Sunday, September 21 – Woke up early, went down to have a quick breakfast, got my bag together, and then left the youth hostel to hit the streets again looking for something to see and do. I walked downtown, got near Domplatz and the Salzburg Cathedral just before 8:30 and the bells started ringing – took a video and a picture with my camera, then the batteries breathed their last. I wouldn’t be able to take any more pictures until I could get close to my recharger, but whatever – I had taken over 100 pictures. Went into the Cathedral and there were a couple dozen people sitting waiting for the service to start. While I was there, a bell rang, the lights brightened, and the priest came out. The organ started, and it was the live service! I spent a few moments in there, then left it to the worshippers. Found the Franciscan Church, that is a bit smaller and quite gloomy. Walked across the river and wandered around the Steingasse that is between the row of houses that lines the river and the Kapuzinerberg itself. Climbed up the Kapuzinerberg and got a great great great view of the river, the city, and the Untersberg behind it. Went down, walked towards the train station, with a brief detour around the Mirabellgarden. Took a train just before noon, ate my bun and drank my beer on the train, got to Vienna around 3:00. Went to the Hotel Regina, chilled out a bit there with a great meal, then got my suitcase, got my iPod and camera battery charger out of my luggage, got those things charged up, then headed to the airport. Checked in, did some shopping in the so-so Vienna duty free area, then headed to the plane. After a short flight to Paris, I walked around the Charles de Gaul airport (nice hollow space) and got on my flight. Twelve hours to Singapore and I’m home! Not an eventful flight, not much sleep, not a very good in-flight movie experience (this generation of self-serve entertainment is sub-par, although at least they always seem to have good Simpsons episodes – I almost always manage to get ones I’ve never seen before), but at least lots of mini-Heinekens. Got home, saw my family, showered, distributed presents, unpacked, got started on the long trek back to sanity.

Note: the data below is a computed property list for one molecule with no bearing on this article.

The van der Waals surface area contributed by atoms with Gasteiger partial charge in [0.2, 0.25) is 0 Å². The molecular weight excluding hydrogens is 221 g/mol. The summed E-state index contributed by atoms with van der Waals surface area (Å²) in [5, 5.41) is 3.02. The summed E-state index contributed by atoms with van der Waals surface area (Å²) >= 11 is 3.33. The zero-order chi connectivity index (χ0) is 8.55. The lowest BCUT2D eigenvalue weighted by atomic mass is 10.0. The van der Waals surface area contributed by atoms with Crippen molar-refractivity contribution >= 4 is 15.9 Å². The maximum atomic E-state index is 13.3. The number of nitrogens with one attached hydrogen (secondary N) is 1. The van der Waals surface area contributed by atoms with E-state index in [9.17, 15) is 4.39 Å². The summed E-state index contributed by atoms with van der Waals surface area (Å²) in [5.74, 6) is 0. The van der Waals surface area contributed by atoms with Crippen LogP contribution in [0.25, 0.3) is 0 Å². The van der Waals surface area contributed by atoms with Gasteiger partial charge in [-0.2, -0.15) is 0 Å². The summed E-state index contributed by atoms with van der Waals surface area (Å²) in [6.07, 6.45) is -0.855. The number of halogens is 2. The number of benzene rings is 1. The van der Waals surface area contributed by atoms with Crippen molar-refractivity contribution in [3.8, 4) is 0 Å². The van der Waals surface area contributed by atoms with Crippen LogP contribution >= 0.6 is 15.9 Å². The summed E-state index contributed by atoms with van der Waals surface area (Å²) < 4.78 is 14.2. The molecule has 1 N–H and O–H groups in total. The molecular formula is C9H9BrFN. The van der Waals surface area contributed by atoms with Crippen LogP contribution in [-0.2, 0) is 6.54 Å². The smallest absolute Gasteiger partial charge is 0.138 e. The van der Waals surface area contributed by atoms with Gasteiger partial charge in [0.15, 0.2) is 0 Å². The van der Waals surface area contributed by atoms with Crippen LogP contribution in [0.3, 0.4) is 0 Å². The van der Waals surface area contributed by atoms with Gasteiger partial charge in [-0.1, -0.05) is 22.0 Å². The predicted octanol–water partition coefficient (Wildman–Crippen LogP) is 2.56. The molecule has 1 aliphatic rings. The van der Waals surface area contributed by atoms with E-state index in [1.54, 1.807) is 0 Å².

Mozart’s birth house on the Getreidegasse by day.

Moos crucifix just around the corner from the old SIPS building.

Salzburg International Preparatory School, now called American INternational School. Largely unchanged from the eighties, although they’ve cut down the big trees that used to shade one side of the building.

Salzburg castle.

With the smoking statue.

Grave in front of a chapel on the way up to the castle.

Having a beer at the Augustiner brewery.

Busker playing a grand piano in front of the Mozart birth house.

View of Salzburg from the other side of the river with the Untersberg in the distance.

Salzburg church bells

Night Panorama of Salzburg

Salzburg beer hall band